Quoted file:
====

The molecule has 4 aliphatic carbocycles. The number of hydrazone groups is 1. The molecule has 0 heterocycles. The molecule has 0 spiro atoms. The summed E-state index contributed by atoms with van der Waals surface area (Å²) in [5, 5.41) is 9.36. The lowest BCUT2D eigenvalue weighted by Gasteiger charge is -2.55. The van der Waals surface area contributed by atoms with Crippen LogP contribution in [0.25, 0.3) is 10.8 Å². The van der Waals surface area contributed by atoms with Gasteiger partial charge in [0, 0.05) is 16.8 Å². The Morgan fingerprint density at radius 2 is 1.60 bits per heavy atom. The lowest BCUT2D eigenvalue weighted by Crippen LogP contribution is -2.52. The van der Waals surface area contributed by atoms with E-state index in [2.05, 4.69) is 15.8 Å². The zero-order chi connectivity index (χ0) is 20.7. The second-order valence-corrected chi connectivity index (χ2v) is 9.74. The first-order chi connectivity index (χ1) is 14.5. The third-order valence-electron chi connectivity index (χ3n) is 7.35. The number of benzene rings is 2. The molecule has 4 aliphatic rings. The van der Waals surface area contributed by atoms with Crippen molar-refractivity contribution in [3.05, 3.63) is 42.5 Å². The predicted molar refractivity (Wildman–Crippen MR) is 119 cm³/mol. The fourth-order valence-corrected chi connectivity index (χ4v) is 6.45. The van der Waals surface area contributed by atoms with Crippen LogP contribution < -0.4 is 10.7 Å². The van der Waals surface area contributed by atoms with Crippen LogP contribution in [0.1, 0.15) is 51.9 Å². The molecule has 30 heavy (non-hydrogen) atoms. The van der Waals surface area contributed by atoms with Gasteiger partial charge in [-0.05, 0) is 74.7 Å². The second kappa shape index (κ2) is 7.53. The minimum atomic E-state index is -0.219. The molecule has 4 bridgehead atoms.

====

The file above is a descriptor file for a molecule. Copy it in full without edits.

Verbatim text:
The molecule has 4 aliphatic carbocycles. The number of hydrazone groups is 1. The molecule has 0 heterocycles. The molecule has 0 spiro atoms. The summed E-state index contributed by atoms with van der Waals surface area (Å²) in [5, 5.41) is 9.36. The lowest BCUT2D eigenvalue weighted by Gasteiger charge is -2.55. The van der Waals surface area contributed by atoms with Crippen LogP contribution in [0.25, 0.3) is 10.8 Å². The van der Waals surface area contributed by atoms with Gasteiger partial charge in [0, 0.05) is 16.8 Å². The Morgan fingerprint density at radius 2 is 1.60 bits per heavy atom. The lowest BCUT2D eigenvalue weighted by Crippen LogP contribution is -2.52. The van der Waals surface area contributed by atoms with E-state index in [2.05, 4.69) is 15.8 Å². The zero-order chi connectivity index (χ0) is 20.7. The second-order valence-corrected chi connectivity index (χ2v) is 9.74. The first-order chi connectivity index (χ1) is 14.5. The third-order valence-electron chi connectivity index (χ3n) is 7.35. The number of benzene rings is 2. The molecule has 4 aliphatic rings. The van der Waals surface area contributed by atoms with Crippen molar-refractivity contribution in [3.05, 3.63) is 42.5 Å². The predicted molar refractivity (Wildman–Crippen MR) is 119 cm³/mol. The fourth-order valence-corrected chi connectivity index (χ4v) is 6.45. The van der Waals surface area contributed by atoms with Crippen LogP contribution < -0.4 is 10.7 Å². The van der Waals surface area contributed by atoms with Crippen LogP contribution in [0.1, 0.15) is 51.9 Å². The molecule has 30 heavy (non-hydrogen) atoms. The van der Waals surface area contributed by atoms with Gasteiger partial charge in [-0.05, 0) is 74.7 Å². The second kappa shape index (κ2) is 7.53. The minimum atomic E-state index is -0.219. The molecule has 4 bridgehead atoms.